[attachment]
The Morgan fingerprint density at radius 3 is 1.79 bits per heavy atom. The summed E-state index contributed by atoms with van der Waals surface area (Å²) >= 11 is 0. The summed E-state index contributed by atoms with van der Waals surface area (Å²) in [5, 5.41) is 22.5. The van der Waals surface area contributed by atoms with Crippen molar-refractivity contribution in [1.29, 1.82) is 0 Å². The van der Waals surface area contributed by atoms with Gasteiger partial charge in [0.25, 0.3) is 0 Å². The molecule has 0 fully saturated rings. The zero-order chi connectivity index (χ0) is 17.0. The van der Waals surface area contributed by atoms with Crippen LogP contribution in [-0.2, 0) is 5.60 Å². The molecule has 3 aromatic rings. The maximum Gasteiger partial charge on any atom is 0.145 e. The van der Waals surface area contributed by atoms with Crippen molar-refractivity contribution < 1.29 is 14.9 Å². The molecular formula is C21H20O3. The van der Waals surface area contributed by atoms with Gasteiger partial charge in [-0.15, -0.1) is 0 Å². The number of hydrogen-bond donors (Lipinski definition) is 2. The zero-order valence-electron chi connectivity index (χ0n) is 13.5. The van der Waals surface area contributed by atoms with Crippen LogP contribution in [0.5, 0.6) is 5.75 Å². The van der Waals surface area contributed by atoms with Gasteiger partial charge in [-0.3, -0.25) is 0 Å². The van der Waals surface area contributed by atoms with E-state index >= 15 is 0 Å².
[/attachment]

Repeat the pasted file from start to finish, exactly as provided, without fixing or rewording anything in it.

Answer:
The Morgan fingerprint density at radius 3 is 1.79 bits per heavy atom. The summed E-state index contributed by atoms with van der Waals surface area (Å²) >= 11 is 0. The summed E-state index contributed by atoms with van der Waals surface area (Å²) in [5, 5.41) is 22.5. The van der Waals surface area contributed by atoms with Crippen molar-refractivity contribution in [1.29, 1.82) is 0 Å². The van der Waals surface area contributed by atoms with Gasteiger partial charge in [0.25, 0.3) is 0 Å². The molecule has 0 fully saturated rings. The zero-order chi connectivity index (χ0) is 17.0. The van der Waals surface area contributed by atoms with Crippen LogP contribution in [-0.2, 0) is 5.60 Å². The molecule has 3 aromatic rings. The maximum Gasteiger partial charge on any atom is 0.145 e. The van der Waals surface area contributed by atoms with Crippen molar-refractivity contribution < 1.29 is 14.9 Å². The molecular formula is C21H20O3. The van der Waals surface area contributed by atoms with Gasteiger partial charge in [-0.15, -0.1) is 0 Å². The number of hydrogen-bond donors (Lipinski definition) is 2. The zero-order valence-electron chi connectivity index (χ0n) is 13.5. The van der Waals surface area contributed by atoms with Crippen LogP contribution in [0.5, 0.6) is 5.75 Å². The van der Waals surface area contributed by atoms with Gasteiger partial charge in [-0.3, -0.25) is 0 Å². The van der Waals surface area contributed by atoms with E-state index >= 15 is 0 Å².